The Lewis & Clark Brewery is actually a collection of buildings, the oldest of which date back 125 years. First, it was a smokehouse, then a seed company, then a successful paint company, and finally, a brewery/event space, with each incarnation adding buildings and square footage. The long history of Lewis & Clark still remains in Montana, and this pioneer spirit informs the brewery’s take on beer and hosting music. The complex has plenty of indoor general admission and outdoor deck space, accommodating larger-scale, more produced bands or more intimate, crowd-centered ones. While enjoying regional or national rock stars, sip a local ale, and grab a local brat or pizza, with crust made from spent beer grains.
Billings rests near the conflagration of seven mountain ranges, and as such, is an intersection of arts and culture. Alberta Bair is a renowned member of the Billings (and Montanan) community, and responsible for funding the restoration of the capital theater that was to bear her name. The ABT is now the largest art center in the region and the ideal venue for both classical music and classical theatre. This 1,400-seat beauty has an upper and lower balcony, and larger floor section, ideal for intimate shows and orchestral sessions. Check the website for show details and tickets.
Being a ski resort, Big Sky has the advantage—perhaps unfairly so—of resting upon some unmatched Montanan mountain real estate. So, seeing any event, music or otherwise, is sure to leave an imprint—perhaps it’s the scenery, perhaps the elevation. And the Mountain Village is the particularly beautiful setting in which most concerts occur. The main retail and accommodation thoroughfare threading the resort, the village is cradled by log and stone architecture and flows with warm libations and conversation. And regular concert series keep the tunes going all year—for summer, it’s Music in the Mountains, and Big Sky Big Grass in February. It’s hard to beat the vibe of a crowd of exhausted skiers and tourists, gaining their second wind amongst likeminded strangers, reinvigorated with food, a drink and great live music echoing from snow-capped cabins and from the powdery slope of Big Sky.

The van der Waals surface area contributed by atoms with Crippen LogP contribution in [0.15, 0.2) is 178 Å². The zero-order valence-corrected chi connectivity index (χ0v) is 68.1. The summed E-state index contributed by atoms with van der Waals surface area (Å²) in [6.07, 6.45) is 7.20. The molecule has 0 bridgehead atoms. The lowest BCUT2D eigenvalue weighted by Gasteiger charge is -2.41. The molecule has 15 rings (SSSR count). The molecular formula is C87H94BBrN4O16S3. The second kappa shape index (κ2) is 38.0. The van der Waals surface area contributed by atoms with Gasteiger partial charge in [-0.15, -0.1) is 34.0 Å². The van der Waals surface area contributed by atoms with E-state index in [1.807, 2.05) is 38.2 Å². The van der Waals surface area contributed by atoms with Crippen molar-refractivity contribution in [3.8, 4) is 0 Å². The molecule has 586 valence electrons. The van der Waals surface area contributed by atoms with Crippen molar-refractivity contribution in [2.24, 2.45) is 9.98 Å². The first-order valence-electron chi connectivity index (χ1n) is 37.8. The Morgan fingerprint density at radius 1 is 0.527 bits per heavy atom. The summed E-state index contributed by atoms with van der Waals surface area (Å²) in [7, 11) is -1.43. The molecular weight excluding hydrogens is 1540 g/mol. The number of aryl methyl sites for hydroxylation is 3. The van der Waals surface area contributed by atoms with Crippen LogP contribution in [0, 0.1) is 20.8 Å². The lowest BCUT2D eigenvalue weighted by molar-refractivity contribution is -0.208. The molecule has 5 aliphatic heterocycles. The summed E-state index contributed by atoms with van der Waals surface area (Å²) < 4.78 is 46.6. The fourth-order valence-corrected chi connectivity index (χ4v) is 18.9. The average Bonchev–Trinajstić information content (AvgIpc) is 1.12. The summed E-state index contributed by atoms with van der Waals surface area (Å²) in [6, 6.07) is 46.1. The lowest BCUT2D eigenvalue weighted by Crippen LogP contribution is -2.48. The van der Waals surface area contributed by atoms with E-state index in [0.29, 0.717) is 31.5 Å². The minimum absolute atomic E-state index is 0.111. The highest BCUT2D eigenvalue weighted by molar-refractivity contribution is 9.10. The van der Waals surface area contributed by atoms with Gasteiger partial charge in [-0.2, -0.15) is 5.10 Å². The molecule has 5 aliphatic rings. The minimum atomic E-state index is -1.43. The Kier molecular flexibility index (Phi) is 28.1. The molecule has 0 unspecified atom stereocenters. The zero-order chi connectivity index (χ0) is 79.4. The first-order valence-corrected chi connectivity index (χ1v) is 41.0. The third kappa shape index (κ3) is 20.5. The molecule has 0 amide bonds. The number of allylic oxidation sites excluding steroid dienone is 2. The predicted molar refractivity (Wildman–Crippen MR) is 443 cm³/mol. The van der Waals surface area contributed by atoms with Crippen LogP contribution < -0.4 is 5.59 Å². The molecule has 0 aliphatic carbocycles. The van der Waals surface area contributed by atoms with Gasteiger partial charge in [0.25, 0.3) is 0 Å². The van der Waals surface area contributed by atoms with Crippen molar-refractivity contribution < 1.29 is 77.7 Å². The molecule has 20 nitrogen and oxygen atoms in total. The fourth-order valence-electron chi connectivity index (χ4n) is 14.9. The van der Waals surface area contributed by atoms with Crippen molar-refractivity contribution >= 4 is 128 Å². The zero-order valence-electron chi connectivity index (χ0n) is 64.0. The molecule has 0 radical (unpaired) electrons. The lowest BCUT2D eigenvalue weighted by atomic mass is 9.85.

Though assuming the name “Casey’s” in 1967, for over a century, the building has always been a place for pool, beer, and lately, live music. The Central Avenue establishment has long drawn locals and tourists, but a 2012 renovation has increased the traffic. This influx is largely due to a multi-level, multi-experience design, including a rooftop Sky Bar, VIP balcony, lounge and larger street-level dining and dance floor that transforms when the sun goes down. The venue is great for drinks and grub, and the recent renovation has modernized the space, attracting a promising hodgepodge of artists, from EDM to progressive bluegrass. And when there isn’t a great local or national artist performing, a DJ is in house each Friday and Saturday, and Wednesday hosts open mics.
The casino and poker tables aside, the Railyard is a great live gathering place for libations, laughter and live music. It has an impressive selection of beer, especially local Montana brews, that’s best enjoyed during happy hour (4-6 p.m., drafts $2-3). For the most part, the Railyard toes the line between dive bar and brew-pub, to which the time-tested rule can be applied: The more divey the bar, the better the music—or the very least, the tunes are grittier, less pretentious and raw. But if you prefer poppier or dance-oriented music, the venue also draws a variety of genres, including dance, hip-hop and a smattering of assorted DJs.